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Soviet propaganda exhibit sheds light on past and present

September 29, 2017

Courtesy of the Bowdoin College Museum of Art
RUSSIAN REVOLUTION: “Did You Volunteer” is a 1920 lithograph by Dmitry Moor, from the collection of Svetlana and Eric Silverman ’85 P ’19.

When viewed in a modern context, the Soviet propaganda posters in the Bowdoin College Museum of Art’s (BCMA) newest exhibit provide not only insight into the rise and fall of the Soviet Union but also a framework for understanding the present.

The nearly 100 posters on display in “Constructing Revolution: Soviet Propaganda Posters from between the World Wars” largely focus on the 1917 revolution and its aftermath. The posters are on loan to the museum by Svetlana and Eric Silverman ’85 P ’19 and represent a selection of their large personal collection.

According to BCMA Co-Directors Anne and Frank Goodyear, the posters illuminate the intersection of art, culture and politics at a critical historical moment.

“What I think is really thrilling, as an art historian and somebody who focuses on modern and contemporary art, is [that] this exhibition, I think, demonstrates very vividly the role that culture plays—in a very emphatic and sensitive fashion—in shaping people’s ideas about the promise of new political ideals,” said Anne Goodyear.

According to Anne, avant garde artists played a significant role in broadcasting these political ideals. The posters represent not only an ideological revolution but also an aesthetic one, employing new photographic techniques and effects that are still used today.

“The posters themselves begin to reflect this integration of new technologies [and] new expectations of sharing culture with the masses,” she said.

Courtesy of the Bowdoin College Museum of Art
"For the Proletarian Park of Culture and Leisure," a 1932 lithograph by Vera Adamovna Gitsevich.

However, the Goodyears agree the exhibit is also intended to inspire insights about the present.

“Today, Russia is still very much in the news every day,” said Frank Goodyear. “It’s very interesting to have a leader like Vladimir Putin, who is a very strong, charismatic leader who understands the power of images and power of propaganda to shape public perceptions, even perhaps to influence elections. And so I think this exhibition, though it focuses on an earlier moment and marks the centennial anniversary of the Russian Revolution, does have a lot to say about the world which we live in today.”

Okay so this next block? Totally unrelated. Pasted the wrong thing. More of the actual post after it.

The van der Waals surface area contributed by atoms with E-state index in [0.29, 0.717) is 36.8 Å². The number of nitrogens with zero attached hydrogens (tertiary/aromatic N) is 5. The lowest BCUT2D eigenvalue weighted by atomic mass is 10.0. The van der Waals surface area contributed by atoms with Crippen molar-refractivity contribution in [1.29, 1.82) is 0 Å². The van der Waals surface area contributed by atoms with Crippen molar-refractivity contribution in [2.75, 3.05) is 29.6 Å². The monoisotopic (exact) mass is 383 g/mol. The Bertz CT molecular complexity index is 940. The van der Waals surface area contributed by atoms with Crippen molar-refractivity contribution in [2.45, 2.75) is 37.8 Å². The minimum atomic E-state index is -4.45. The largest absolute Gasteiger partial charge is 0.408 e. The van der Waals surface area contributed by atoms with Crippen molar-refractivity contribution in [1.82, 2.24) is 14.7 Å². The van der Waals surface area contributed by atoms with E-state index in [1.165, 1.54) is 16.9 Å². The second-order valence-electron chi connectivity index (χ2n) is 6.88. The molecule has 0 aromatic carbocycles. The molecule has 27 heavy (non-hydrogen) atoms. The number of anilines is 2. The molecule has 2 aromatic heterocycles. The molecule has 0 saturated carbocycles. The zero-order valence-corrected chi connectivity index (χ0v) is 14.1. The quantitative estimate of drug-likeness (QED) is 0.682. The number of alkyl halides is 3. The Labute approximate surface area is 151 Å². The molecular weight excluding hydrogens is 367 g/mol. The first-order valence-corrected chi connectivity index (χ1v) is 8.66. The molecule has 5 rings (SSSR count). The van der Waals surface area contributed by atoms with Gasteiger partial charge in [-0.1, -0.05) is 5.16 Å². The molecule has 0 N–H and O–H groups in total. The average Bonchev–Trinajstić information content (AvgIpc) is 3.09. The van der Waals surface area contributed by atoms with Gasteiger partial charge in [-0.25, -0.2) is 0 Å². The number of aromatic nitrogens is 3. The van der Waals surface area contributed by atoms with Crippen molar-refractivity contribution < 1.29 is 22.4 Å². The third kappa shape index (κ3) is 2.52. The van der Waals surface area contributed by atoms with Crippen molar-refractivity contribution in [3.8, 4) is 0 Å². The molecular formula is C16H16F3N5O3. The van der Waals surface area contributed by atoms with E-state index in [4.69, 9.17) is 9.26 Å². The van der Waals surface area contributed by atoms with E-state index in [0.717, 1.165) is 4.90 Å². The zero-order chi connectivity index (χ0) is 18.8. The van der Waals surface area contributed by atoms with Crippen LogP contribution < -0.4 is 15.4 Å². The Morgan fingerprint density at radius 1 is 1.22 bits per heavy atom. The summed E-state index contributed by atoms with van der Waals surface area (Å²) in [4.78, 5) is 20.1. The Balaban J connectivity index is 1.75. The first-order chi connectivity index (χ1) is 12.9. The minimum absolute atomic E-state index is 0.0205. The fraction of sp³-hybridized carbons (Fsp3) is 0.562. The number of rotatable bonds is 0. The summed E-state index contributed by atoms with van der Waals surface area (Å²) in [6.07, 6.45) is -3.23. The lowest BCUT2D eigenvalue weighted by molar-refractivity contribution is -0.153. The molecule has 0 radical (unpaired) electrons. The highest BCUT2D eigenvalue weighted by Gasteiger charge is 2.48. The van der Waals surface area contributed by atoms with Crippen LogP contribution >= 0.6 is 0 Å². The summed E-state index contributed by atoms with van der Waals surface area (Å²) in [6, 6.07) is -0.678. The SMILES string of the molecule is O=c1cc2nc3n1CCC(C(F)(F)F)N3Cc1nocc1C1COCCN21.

Anne Goodyear drew parallels between Russia in 1917 and the U.S. today.

“I think people might, in the future, look at this moment as a revolutionary moment, too,” she said. “We are again at a moment of really, really fast-paced change, a sense of uncertainty, a clash of political ideals, which is playing out around us … Maybe there are a lot of ways in which we can gain a certain degree of perspective on what we’re experiencing now, as well as perhaps [bring] contemporary insights and impressions to [think] about why things evolved the way they did a century ago.”

This semester, Associate Professor of Russian and Department Chair Alyssa Gillespie is teaching a new course inspired by the exhibit and made possible by a grant from the Andrew Mellon Foundation. The course explores the role of Russian women artists from the revolution through the present.

“What really struck me actually, in the exhibition, is how clear it is that the politics and the needs of the society at these two different historical moments really determine what the social roles for women are going to be—what the aesthetics for women are going to be, even for women’s bodies—and how socially engineered [those roles are],” said Gillespie.

Posters from the early 1930s urge women to take part in political life and free themselves from domestic burdens so that they can enter the workforce, while post-war posters encourage women to assume more traditional roles and reflect the society’s need for regeneration of the population.

“Those posters from the 20s and the 30s—they’re remarkably attractive to us as women in our own culture today,” said Gillespie. “It’s a very powerful ideal that’s being put forward, and it’s really striking how current still those same social challenges are for women today in our society.”

Like the Goodyears, Gillespie believes that the works in the exhibit can inform how we approach the present and the sources of information we consume.

“[It] points to the way that really attractive messages, idealistic messages … can be portrayed so effectively, and yet the reality can be so out of sync with it. And it teaches us that we have to be very critical in evaluating the kind of messages that get put out there,” said Gillespie, discussing one of the posters. “I think there are all kinds of ways in which the exhibit could be relevant to the historical moment that we’re living in today, [such as] how does a bald-faced lie get constructed and draw people who are uncritical consumers into it?”

The main exhibit is accompanied by “Dmitri Baltermants: Documenting and Staging a Soviet Reality,” a collection of works by an acclaimed Soviet photojournalist, curated by Johna Cook ’19.

“Constructing Revolution” will be on display at the BCMA until February 11, 2018.

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